And let me say categorically that we are taking the first steps to tackle this problem head-on. Our recent federal budget contained a number of measures aimed at addressing this demographic challenge, while providing support for existing workers who will soon be joining the ranks of the retired

For example, Budget 2005 confirmed $41.3 billion in new federal funding for health care over the next 10 years.

Second, Guaranteed Income Supplement benefits for low-income seniors will be increased by $2.7 billion over five years as a result of increases in monthly benefits of $36 for singles and $58 for couples by January 2007.

Third, Funding for the New Horizons for Seniors program will be increased from $10 million to $25 million a year to promote voluntary sector activities by and in support of seniors.

Fourth, we continue to invest substantial amounts of money in post-secondary education and training programs. The Government supports post-secondary education through transfers to the provinces, but it also spends $4.7 billion annually in direct support through financial assistance to students, measures to encourage families to save for post-secondary education and tax breaks that help offset the cost of a college or university education. In addition, Budget 2005 has committed additional funds to help workers enhance their skills, including $125 million for the Workplace Skills Strategy to help employees keep pace with changing job requirements.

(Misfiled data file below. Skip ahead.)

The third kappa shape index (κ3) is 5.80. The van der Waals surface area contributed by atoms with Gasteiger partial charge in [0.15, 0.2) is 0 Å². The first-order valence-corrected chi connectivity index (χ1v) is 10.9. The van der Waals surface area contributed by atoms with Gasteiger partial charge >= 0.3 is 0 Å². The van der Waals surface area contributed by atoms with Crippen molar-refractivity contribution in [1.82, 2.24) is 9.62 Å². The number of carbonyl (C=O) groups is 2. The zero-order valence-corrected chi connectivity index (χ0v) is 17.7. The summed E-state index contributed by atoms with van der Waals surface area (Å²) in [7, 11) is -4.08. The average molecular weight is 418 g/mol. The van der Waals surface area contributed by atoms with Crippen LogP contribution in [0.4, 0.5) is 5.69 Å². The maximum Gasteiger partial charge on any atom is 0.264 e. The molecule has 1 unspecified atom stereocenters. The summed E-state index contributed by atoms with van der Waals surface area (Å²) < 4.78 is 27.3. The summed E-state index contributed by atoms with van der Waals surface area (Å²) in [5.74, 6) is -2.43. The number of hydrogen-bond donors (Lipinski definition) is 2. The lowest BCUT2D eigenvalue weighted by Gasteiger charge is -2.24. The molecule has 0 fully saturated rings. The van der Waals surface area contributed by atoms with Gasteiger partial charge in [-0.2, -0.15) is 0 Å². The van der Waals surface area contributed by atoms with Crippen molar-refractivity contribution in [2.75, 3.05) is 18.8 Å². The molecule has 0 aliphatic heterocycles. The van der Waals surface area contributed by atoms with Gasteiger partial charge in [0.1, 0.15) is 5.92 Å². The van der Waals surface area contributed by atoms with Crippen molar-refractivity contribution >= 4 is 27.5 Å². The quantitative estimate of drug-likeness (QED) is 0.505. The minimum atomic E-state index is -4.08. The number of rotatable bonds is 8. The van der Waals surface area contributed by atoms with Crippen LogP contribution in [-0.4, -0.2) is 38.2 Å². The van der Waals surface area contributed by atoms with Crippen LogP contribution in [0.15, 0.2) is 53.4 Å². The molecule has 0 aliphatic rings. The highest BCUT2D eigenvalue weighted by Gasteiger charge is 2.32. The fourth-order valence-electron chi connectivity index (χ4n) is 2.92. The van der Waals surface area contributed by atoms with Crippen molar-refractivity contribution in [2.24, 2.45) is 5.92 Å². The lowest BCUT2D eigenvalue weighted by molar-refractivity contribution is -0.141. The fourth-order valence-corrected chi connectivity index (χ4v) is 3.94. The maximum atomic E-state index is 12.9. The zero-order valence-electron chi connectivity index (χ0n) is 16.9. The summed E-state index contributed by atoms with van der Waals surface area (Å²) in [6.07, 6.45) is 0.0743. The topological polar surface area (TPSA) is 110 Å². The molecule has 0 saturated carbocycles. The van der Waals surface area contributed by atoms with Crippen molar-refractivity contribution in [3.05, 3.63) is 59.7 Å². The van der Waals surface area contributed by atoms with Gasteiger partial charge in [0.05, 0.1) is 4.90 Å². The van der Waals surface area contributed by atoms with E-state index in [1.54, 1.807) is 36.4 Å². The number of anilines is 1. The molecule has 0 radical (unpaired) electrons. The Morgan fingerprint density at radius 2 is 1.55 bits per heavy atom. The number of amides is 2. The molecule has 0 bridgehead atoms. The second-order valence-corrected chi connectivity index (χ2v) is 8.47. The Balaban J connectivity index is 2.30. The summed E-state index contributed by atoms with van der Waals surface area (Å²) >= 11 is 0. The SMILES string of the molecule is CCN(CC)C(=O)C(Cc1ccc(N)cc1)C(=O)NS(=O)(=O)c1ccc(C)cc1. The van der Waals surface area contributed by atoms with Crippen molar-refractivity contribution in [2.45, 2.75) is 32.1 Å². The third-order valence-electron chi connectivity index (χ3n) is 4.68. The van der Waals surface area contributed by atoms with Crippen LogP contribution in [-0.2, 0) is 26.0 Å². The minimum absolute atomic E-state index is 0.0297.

And to promote a strong foundation for future productivity, our Government is committing $5 billion to the establishment of a national Early Learning and Child Care initiative with the provinces and territories. This will ensure that all children, regardless of where they live, will have access to the opportunities to get the best possible start in life.

Fifth, we continue to boost our spending on research and innovation in Canada , seeking ways to develop new technologies to help Canadian industries become more efficient and cost-effective. You may have seen some media reports in recent months lamenting the state of research and development work in this country. But it may surprise you to know that Canada leads the G-7 in terms of publicly performed research at universities, research hospital and government laboratories as proportion of our Gross Domestic Product.